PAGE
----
Studies linking inhalation of asbestos fibres to lung disease started to emerge as early as the 1930s. By the 1980s, as evidence of harms mounted, the asbestos industry faced extinction as its longtime customers in industrialized countries planned to ban or stop using asbestos. The industry created new markets in developing countries, claiming that chrysotile asbestos can be safely used,[9] and for the past 30 years, it’s been calculated that two million tons[10] of asbestos have been sold every year and placed in homes, schools, and buildings—mostly in Asia.

    The United Nations Rotterdam Convention regulates trade in hazardous substances. It requires exporting countries to obtain prior informed consent from any country to which they wish to ship a substance on the convention’s list of hazardous substances. Thus the convention empowers countries to protect their populations by refusing or setting conditions over the import of hazardous substances.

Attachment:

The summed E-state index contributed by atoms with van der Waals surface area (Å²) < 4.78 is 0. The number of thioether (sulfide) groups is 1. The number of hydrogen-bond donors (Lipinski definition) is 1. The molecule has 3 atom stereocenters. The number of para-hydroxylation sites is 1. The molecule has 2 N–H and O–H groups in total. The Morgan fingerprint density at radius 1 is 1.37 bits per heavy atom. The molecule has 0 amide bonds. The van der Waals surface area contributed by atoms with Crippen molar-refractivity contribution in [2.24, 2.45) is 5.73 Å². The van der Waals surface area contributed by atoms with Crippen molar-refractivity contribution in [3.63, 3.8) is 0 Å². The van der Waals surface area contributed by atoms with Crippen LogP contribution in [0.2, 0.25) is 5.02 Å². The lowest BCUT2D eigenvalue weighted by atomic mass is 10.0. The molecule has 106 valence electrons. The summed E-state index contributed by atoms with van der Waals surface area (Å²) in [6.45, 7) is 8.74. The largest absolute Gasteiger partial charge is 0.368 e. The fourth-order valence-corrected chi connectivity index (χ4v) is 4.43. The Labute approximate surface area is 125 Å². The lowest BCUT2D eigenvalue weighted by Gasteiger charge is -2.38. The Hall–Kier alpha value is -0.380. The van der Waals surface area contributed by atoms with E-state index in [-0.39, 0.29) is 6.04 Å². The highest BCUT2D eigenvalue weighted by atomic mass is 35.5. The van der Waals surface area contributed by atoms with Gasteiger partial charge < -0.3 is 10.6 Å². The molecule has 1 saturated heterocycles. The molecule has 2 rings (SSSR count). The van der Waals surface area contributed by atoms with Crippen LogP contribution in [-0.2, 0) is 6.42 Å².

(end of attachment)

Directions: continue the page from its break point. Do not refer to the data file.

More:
Yet for over 10 years, a tiny number of countries have refused to allow chrysotile asbestos to be put on the convention’s list, even though the convention’s expert scientific body has repeatedly recommended its listing, stating that chrysotile asbestos meets the convention’s criteria for listing.[11]

    At the convention’s conference in Geneva this week and next week (from 24 April to 5 May), the recommendation to list chrysotile asbestos will once again be put forward. The convention will also consider a proposal by a dozen African countries to amend the convention to allow a 3/4 majority vote to list a hazardous substance if consensus proves impossible.[12]

    The Rotterdam Convention was specifically created to address the double standard whereby hazardous chemicals and pesticides that are banned or severely restricted in industrialized countries are increasingly being shipped to developing countries, where there are few resources to manage them safely. Thus, as populations in the global North gain greater protection from harm from hazardous substances, populations in the global South are increasingly exposed to such harm. The Rotterdam Convention seeks to stop this injustice by providing the modest but critical right of prior informed consent.